Wine, cheese… and God

judy adamson
Read Wine, cheese… and God

There are ways and ways to reach out to our local areas, but one of the strategies chosen by Christ Church Inner West is to invite its community in to talk about the big issues in society.

Called “Wine, cheese and a conversation about [the issue] and God”, the once-a-term events have been running for about two years and cover everything from cancer to fake news, and science to same-sex marriage.

“There are topics that are important in our society and culture that are good to talk about,” explains the rector of Christ Church Inner West, the Rev Andrew Katay. “We surveyed the congregation in particular, asking, ‘What do you think would be interesting topics that we could put on that people might come to?’

“The events are outreach in the sense that each topic is something to which we seek to bring the gospel to bear. It’s not straight Two Ways To Live, and it’s not meant to be Two Ways To Live. We recognise that we need different entry points to the gospel and this is one of our range of entry points.”

He says that, at each night, attendees are placed at a table of five or six with wine, cheese and nibbles, and water. There is table discussion, presentations from speakers, and plenty of interaction between the audience and the panel.

The speakers are Christians chosen for their experience in the topic under discussion. For example, in March the conversation about euthanasia had Dr Megan Best on the panel, and last month’s conversation about extremism heard from Louisa Hope (who survived the Lindt Café siege) and Dr Richard Schumack from the Centre for Public Christianity, who is author of The Wisdom of Islam and the Foolishness of Christianity.

“The whole thing is a conversation,” Mr Katay says. “When I was [chaplain] at Sydney Uni, we used to do these thing with students all the time… much better communication takes place if you let people ask questions and make statements, and don’t just have the Christian voice making the points. It shows everyone in the group that we’re not afraid of question or debate; we’re not scared of conversation. If we have the truth then we don’t need to be afraid about these things.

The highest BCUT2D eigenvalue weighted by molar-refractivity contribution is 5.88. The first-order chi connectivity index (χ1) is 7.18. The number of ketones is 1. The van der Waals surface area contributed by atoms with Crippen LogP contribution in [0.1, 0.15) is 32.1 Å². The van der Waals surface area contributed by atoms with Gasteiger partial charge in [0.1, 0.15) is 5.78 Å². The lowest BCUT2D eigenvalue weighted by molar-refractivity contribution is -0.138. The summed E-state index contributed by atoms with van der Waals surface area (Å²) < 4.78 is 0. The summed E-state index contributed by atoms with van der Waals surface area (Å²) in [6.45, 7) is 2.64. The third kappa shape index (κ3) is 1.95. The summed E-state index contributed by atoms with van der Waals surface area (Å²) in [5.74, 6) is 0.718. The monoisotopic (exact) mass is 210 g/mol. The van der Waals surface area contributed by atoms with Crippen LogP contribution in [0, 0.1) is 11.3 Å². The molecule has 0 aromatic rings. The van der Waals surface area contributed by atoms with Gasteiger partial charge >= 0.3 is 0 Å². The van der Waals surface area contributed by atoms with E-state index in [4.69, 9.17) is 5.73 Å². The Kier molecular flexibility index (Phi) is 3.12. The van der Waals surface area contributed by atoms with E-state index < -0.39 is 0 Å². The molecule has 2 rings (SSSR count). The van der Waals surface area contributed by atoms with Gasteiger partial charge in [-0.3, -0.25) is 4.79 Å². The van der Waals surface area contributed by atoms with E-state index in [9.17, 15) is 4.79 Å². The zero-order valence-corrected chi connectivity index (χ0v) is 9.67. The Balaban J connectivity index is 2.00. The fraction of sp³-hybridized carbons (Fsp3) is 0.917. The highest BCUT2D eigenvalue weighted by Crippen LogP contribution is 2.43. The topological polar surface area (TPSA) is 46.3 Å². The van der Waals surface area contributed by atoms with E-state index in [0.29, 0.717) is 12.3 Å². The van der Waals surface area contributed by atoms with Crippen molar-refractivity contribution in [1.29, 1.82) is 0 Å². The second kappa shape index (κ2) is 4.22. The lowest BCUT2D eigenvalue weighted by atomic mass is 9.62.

“The skill is in being able to take the question and find a way to directly answer it and, at the same time, take it deeper into gospel principles or issues.”

Word of Mouth 

Each event is advertised by word of mouth from church members and by a letterbox drop throughout the parish. Mr Katay says that because of these letterbox drops, everyone in the parish area – which comprises Ashfield, Haberfield and Five Dock – knows the church.

“It’s part of our overall strategy to do letterbox drops 10-12 times a year,” he says. “What it does is very, very effectively communicate two things: it communicates the actual event and that’s useful, but it also communicates what kind of church we are. We’re a church that’s interested in engaging with contemporary issues, bringing experts in the field into play and we’re not closed but open to conversations.”

In the week after each conversation night Christ Church launches an inquirers group for those who want to learn more about Christianity. The responses for visitors vary. Some are ready to take a step straight into Christianity Explained, while others might go to a range of events, attend church for a while, and then join a course.

For Mr Katay, the point is to reach people in the community at whatever stage they are at, and “move them, where we can, even one tenth of one step closer to Jesus. Evoking spiritual curiosity is our outreach goal, and then leading people to Christ”.

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